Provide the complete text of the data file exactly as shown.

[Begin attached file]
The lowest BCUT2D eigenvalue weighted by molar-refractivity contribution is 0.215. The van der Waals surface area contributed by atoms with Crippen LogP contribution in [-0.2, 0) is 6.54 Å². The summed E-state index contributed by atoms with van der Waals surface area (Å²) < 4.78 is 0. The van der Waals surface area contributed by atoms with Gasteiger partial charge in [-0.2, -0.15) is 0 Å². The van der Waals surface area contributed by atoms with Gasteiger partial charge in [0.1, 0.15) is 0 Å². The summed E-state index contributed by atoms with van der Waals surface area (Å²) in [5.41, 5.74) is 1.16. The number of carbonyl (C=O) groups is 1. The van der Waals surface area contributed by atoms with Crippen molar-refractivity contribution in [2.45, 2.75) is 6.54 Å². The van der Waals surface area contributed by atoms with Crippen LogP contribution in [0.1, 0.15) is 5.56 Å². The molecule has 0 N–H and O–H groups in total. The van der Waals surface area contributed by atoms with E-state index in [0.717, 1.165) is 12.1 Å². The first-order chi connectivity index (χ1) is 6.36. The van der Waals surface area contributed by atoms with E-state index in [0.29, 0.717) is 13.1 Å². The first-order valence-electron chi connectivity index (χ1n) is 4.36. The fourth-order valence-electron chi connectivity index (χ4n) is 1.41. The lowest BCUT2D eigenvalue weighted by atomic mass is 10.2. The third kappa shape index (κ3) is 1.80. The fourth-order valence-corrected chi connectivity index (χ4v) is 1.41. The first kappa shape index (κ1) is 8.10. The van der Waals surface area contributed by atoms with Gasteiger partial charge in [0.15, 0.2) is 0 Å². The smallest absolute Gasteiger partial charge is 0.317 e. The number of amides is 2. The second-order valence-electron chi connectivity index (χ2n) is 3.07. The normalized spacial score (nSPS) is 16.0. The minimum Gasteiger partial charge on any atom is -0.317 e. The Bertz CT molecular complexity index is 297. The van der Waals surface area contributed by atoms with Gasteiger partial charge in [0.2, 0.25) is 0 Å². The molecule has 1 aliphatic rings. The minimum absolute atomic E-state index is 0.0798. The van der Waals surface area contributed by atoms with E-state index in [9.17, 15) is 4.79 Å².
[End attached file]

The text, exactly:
The lowest BCUT2D eigenvalue weighted by molar-refractivity contribution is 0.215. The van der Waals surface area contributed by atoms with Crippen LogP contribution in [-0.2, 0) is 6.54 Å². The summed E-state index contributed by atoms with van der Waals surface area (Å²) < 4.78 is 0. The van der Waals surface area contributed by atoms with Gasteiger partial charge in [-0.2, -0.15) is 0 Å². The van der Waals surface area contributed by atoms with Gasteiger partial charge in [0.1, 0.15) is 0 Å². The summed E-state index contributed by atoms with van der Waals surface area (Å²) in [5.41, 5.74) is 1.16. The number of carbonyl (C=O) groups is 1. The van der Waals surface area contributed by atoms with Crippen molar-refractivity contribution in [2.45, 2.75) is 6.54 Å². The van der Waals surface area contributed by atoms with Crippen LogP contribution in [0.1, 0.15) is 5.56 Å². The molecule has 0 N–H and O–H groups in total. The van der Waals surface area contributed by atoms with E-state index in [0.717, 1.165) is 12.1 Å². The first-order chi connectivity index (χ1) is 6.36. The van der Waals surface area contributed by atoms with E-state index in [0.29, 0.717) is 13.1 Å². The first-order valence-electron chi connectivity index (χ1n) is 4.36. The fourth-order valence-electron chi connectivity index (χ4n) is 1.41. The lowest BCUT2D eigenvalue weighted by atomic mass is 10.2. The third kappa shape index (κ3) is 1.80. The fourth-order valence-corrected chi connectivity index (χ4v) is 1.41. The first kappa shape index (κ1) is 8.10. The van der Waals surface area contributed by atoms with Gasteiger partial charge in [0.15, 0.2) is 0 Å². The smallest absolute Gasteiger partial charge is 0.317 e. The number of amides is 2. The second-order valence-electron chi connectivity index (χ2n) is 3.07. The normalized spacial score (nSPS) is 16.0. The minimum Gasteiger partial charge on any atom is -0.317 e. The Bertz CT molecular complexity index is 297. The van der Waals surface area contributed by atoms with Gasteiger partial charge in [0.2, 0.25) is 0 Å². The molecule has 1 aliphatic rings. The minimum absolute atomic E-state index is 0.0798. The van der Waals surface area contributed by atoms with E-state index in [9.17, 15) is 4.79 Å².